State v. Sellars, 730 S.E.2d 208 (N.C. Ct. App. 2012) [2012 BL 201432]
Appeal by the State from order entered 17 May 2011 by Judge L. Todd Burke in Forsyth County Superior Court. Heard in the Court of Appeals 22 March 2012.
Attorney General Roy Cooper, by Assistant Attorney General Derrick C. Mertz, for the State.
Appellate Defender Staples Hughes, by Assistant Appellate Defender Benjamin Dowling-Sendor, for appellant-defendant.
Forsyth County Nos. 10 CRS 59457; 59458.
Under the rationale of State v. Brimmer, any prolonged detention of defendant for the purpose of a drug dog-sniff of defendant's vehicle was de minimis, and did not violate defendant's constitutional rights.
I. Factual and Procedural Background
The State appeals the trial court's order granting defendant's motion to suppress the drugs seized during a traffic stop of William Sellers ("defendant") that occurred on 16 September 2010 in Forsyth County. The factual background is derived from the trial court's findings of fact.[fn1]
Detective P.L. McKaughan and Officer K.L. Jones of the Winston-Salem Police Department stopped a vehicle operated by defendant on Interstate Highway 40 because [*209] defendant's vehicle weaved out of his lane of travel on two occasions. After Detective McKaughan activated his blue lights, defendant pulled over to the shoulder of the highway within a few seconds. Detective McKaughan and Officer Jones had a drug dog present in their car at the time of the stop. After stopping defendant, Detective McKaughan was immediately able to determine that defendant was not suffering from any impairment that would inhibit his ability to safely operate his motor vehicle.
Detective McKaughan asked for defendant's driver's license. The detective noticed that defendant's hand was shaking as he handed the license to the detective. Defendant's heart was beating fast, but defendant did not display "extreme nervousness." Detective McKaughan informed defendant he would not receive a traffic citation.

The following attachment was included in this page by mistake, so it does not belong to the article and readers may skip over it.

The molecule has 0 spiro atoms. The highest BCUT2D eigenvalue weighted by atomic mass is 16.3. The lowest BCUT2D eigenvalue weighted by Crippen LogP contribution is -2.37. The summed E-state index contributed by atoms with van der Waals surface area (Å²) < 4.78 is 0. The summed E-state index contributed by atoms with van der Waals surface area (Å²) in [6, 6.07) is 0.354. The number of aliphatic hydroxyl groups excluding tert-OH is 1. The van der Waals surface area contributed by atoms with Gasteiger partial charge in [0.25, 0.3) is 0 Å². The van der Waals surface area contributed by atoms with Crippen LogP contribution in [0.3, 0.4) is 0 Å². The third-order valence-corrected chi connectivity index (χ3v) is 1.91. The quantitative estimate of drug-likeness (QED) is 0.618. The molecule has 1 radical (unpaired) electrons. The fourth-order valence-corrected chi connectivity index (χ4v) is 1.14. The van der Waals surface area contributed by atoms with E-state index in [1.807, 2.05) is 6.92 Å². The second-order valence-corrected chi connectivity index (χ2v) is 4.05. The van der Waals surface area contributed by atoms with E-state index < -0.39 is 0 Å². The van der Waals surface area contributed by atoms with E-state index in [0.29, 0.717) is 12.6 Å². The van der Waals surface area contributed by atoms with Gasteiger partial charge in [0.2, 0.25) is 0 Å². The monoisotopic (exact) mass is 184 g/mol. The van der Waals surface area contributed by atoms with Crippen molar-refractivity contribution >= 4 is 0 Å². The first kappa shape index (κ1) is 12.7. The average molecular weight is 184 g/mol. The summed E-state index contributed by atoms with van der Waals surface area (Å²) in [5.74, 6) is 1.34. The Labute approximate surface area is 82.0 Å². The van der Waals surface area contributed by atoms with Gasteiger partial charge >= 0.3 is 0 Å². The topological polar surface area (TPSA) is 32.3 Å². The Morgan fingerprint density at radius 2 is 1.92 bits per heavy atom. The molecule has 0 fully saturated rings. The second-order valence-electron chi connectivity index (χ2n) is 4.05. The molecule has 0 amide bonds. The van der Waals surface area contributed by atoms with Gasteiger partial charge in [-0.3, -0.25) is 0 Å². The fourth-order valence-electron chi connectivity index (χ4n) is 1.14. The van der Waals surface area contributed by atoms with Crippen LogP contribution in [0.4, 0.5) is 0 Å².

Detective McKaughan asked defendant to accompany him to the police vehicle. While defendant and Detective McKaughan engaged in "casual conversation" in the police car, Officer Jones stood outside defendant's vehicle. Defendant was polite, cooperative, and responsive to Detective McKaughan's questions. Upon entering defendant's identifying information into his on-board computer, Detective McKaughan found an "alert" posted by the Burlington Police Department indicating that defendant was a "drug dealer" and a "known felon."
After discovering the alert, Detective McKaughan determined that he would have the drug dog conduct an open-air sniff of defendant's vehicle. He then returned defendant's driver's license and issued defendant a warning ticket. With defendant still sitting in the police car, Detective McKaughan asked defendant whether he had any drugs or weapons in his car. Defendant denied having any drugs or weapons in his car. Detective McKaughan asked [**2] for consent to allow the officers to conduct an open-air drug dog sniff of the vehicle. Defendant refused. Detective McKaughan directed defendant to stand near Officer Jones while the drug dog sniff was conducted. He retrieved the drug dog, "Basco", from the police car, and conducted an open-air sniff of the exterior of the defendant's vehicle. Basco alerted to the presence of narcotics in the vehicle. Detectice McKaughan searched defendant's vehicle and found a bag of cocaine.
The trial court did not make findings of fact regarding where Basco was located throughout the traffic stop and how much time transpired after the police returned defendant's license before Basco alerted. However, the record contains a video recording of the traffic stop. Basco can be heard breathing and barking in the back seat of the police vehicle during the stop. He remained there until defendant exited the police vehicle. The video also reveals that after the police issued the warning ticket and returned defendant's license, four minutes and thirty-seven seconds elapsed before Basco alerted on defendant's vehicle.
On 29 November 2010, defendant was indicted for trafficking in cocaine, 200-400 grams, and for possession with intent to sell or deliver cocaine. On 11 April 2011, defendant filed a motion to suppress the evidence discovered in his motor vehicle. The trial court granted defendant's motion to suppress, concluding that the police lacked reasonable suspicion to detain defendant after issuing the warning ticket and returning defendant's license.